free web hosting | website hosting | Business Web Hosting | Free Website Submission | shopping cart | php hosting
Home > Articles > Baptized in the Spirit: An End or a Beginning?

Baptized in the Spirit:
An End or a Beginning?

The Spirit doesn't bring us instant sanctity.
He brings us the power to change.

by Tom Gryniewicz

T he day after I was baptized in the Holy Spirit, I woke up feeling joyful and excited. All day long I felt so close to God that it seemed as though nothing could tie me down to earth again. That evening I went to my computer class to work with my two laboratory partners on a difficult program we had been struggling with for two weeks. My partners had arrived first and decided to play a joke on me. They crumpled up an old teletype tape, put it on the computer, and when I arrived they told me that the ruined tape was the one I had been working on for so long. Tears started to come to my eyes - and then they laughed and admitted that it was a joke. I was furious! I lashed out bitterly and accused them of being immature and cruel. Needless to say, we spent the remainder of the evening in complete silence.

I returned to my apartment that night completely crestfallen. I couldn't believe that after feeling elated and close to God all day I had behaved so badly. I fell to my knees and cried out to the Lord. After a few minutes I picked up my Bible, and read 1 Peter 2:23 which says of Jesus: "When he was reviled, he did not revile in return; when he suffered, he did not threaten; but he trusted to him who judges justly." I wept as I realized that Jesus had endured experiences that were much more difficult than what I had gone through that night, but that Jesus has responded in the right way.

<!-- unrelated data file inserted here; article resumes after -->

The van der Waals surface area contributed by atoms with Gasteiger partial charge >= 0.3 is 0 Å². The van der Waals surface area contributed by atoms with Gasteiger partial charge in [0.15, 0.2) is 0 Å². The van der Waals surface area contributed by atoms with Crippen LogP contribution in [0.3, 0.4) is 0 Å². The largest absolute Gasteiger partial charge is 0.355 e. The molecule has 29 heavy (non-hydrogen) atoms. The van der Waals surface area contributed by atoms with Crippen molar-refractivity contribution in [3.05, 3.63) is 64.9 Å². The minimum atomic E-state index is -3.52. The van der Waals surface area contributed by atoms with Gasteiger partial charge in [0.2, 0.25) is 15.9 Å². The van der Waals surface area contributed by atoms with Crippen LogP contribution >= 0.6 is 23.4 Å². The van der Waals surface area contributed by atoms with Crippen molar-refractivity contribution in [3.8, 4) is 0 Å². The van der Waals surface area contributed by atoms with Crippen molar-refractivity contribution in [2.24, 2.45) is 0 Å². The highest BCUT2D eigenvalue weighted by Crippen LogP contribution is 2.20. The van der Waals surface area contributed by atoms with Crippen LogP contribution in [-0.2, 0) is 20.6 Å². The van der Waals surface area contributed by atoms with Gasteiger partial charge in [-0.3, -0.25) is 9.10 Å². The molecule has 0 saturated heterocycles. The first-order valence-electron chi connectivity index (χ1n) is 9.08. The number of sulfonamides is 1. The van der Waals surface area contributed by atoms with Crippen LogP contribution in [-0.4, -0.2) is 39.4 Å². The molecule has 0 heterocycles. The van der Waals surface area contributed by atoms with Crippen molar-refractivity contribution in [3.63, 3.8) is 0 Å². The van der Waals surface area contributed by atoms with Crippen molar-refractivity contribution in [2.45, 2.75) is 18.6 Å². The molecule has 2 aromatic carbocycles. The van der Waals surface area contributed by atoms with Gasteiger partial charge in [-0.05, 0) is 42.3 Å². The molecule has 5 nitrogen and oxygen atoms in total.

I continued to pray, and as I did I felt as though the Father himself was telling me that he understood my sin and had forgiven me. I learned a lesson that night which I won't easily forget: being baptized in the Holy Spirit doesn't immediately remove sin and trouble from our lives. Instead, it brings us into a deeper relationship with God himself; it opens us to the transforming power of the Spirit. That relationship and power give us the strength to seek and obey the Lord.

Clearly, being baptized in the Spirit is at the beginning, not the end, of our effort to live the Christian life. It is a step that God takes to draw us closer to himself. He equips us to recognize and carry out his will in our daily life. Through the Holy Spirit we are able to mature into holy men and women capable of serving God and one another.

As I learned so painfully that night in the computer lab, being baptized in the Spirit does not being instant sanctity. Nor is it a special phenomenon reserved for a few holy people; God wants every one of us to be in a deep relationship with him to experience the full power of the Spirit. Being baptized in the Spirit is more than an entry into deeper personal prayer; God pours out the power and gifts of his Spirit so that he might grow up the whole body of Christ.

M any of the words of Scripture exhort us to grow in the Lord. Some of the people in the Bible, especially in the Old Testament, show us what it means to mature in wisdom and holiness. Moses is a good example.

At the time of Moses' birth, the Egyptians were ruthlessly oppressing the Israelites. The Israelites were a strong people within Egypt, and in order to limit their strength Pharaoh had ordered his subjects to kill any boys born to Hebrew parents. When Moses was born, however, his mother hid him in a basket on the riverbank. He was found by Pharaoh's daughter, who took him home and raised him.